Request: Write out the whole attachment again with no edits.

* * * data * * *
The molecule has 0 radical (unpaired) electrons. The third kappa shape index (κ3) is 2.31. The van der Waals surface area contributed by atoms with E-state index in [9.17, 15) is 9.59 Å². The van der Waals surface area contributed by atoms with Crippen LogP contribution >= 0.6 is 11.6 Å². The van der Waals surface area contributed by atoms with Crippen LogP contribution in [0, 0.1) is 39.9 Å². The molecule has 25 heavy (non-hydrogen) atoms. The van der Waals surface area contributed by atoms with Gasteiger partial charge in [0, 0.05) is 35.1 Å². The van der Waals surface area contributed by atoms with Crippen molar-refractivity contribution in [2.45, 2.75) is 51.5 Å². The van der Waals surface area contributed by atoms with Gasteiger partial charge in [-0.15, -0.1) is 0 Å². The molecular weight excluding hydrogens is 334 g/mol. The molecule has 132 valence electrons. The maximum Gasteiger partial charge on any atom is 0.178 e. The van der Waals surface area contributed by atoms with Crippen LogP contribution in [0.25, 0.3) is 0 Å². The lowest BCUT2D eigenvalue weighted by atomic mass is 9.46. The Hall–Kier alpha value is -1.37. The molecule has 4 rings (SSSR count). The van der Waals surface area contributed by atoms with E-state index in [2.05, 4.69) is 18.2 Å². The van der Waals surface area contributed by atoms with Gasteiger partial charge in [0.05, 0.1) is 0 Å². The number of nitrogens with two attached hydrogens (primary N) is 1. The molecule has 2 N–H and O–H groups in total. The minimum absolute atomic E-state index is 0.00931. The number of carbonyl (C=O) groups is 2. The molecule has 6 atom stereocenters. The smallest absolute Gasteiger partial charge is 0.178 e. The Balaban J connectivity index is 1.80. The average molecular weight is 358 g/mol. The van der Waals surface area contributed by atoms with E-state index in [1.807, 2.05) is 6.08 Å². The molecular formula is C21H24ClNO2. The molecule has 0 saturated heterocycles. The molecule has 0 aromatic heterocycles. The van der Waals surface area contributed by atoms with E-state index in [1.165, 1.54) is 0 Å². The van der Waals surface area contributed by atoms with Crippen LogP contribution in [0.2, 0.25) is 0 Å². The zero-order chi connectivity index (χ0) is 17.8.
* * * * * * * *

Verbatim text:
The molecule has 0 radical (unpaired) electrons. The third kappa shape index (κ3) is 2.31. The van der Waals surface area contributed by atoms with E-state index in [9.17, 15) is 9.59 Å². The van der Waals surface area contributed by atoms with Crippen LogP contribution >= 0.6 is 11.6 Å². The van der Waals surface area contributed by atoms with Crippen LogP contribution in [0, 0.1) is 39.9 Å². The molecule has 25 heavy (non-hydrogen) atoms. The van der Waals surface area contributed by atoms with Gasteiger partial charge in [0, 0.05) is 35.1 Å². The van der Waals surface area contributed by atoms with Crippen molar-refractivity contribution in [2.45, 2.75) is 51.5 Å². The van der Waals surface area contributed by atoms with Gasteiger partial charge in [-0.15, -0.1) is 0 Å². The molecular weight excluding hydrogens is 334 g/mol. The molecule has 132 valence electrons. The maximum Gasteiger partial charge on any atom is 0.178 e. The van der Waals surface area contributed by atoms with Crippen LogP contribution in [0.25, 0.3) is 0 Å². The lowest BCUT2D eigenvalue weighted by atomic mass is 9.46. The Hall–Kier alpha value is -1.37. The molecule has 4 rings (SSSR count). The van der Waals surface area contributed by atoms with E-state index in [2.05, 4.69) is 18.2 Å². The van der Waals surface area contributed by atoms with Gasteiger partial charge in [0.05, 0.1) is 0 Å². The number of nitrogens with two attached hydrogens (primary N) is 1. The molecule has 2 N–H and O–H groups in total. The minimum absolute atomic E-state index is 0.00931. The number of carbonyl (C=O) groups is 2. The molecule has 6 atom stereocenters. The smallest absolute Gasteiger partial charge is 0.178 e. The Balaban J connectivity index is 1.80. The average molecular weight is 358 g/mol. The van der Waals surface area contributed by atoms with E-state index in [1.807, 2.05) is 6.08 Å². The molecular formula is C21H24ClNO2. The molecule has 0 saturated heterocycles. The molecule has 0 aromatic heterocycles. The van der Waals surface area contributed by atoms with E-state index in [1.165, 1.54) is 0 Å². The van der Waals surface area contributed by atoms with Crippen LogP contribution in [0.2, 0.25) is 0 Å². The zero-order chi connectivity index (χ0) is 17.8.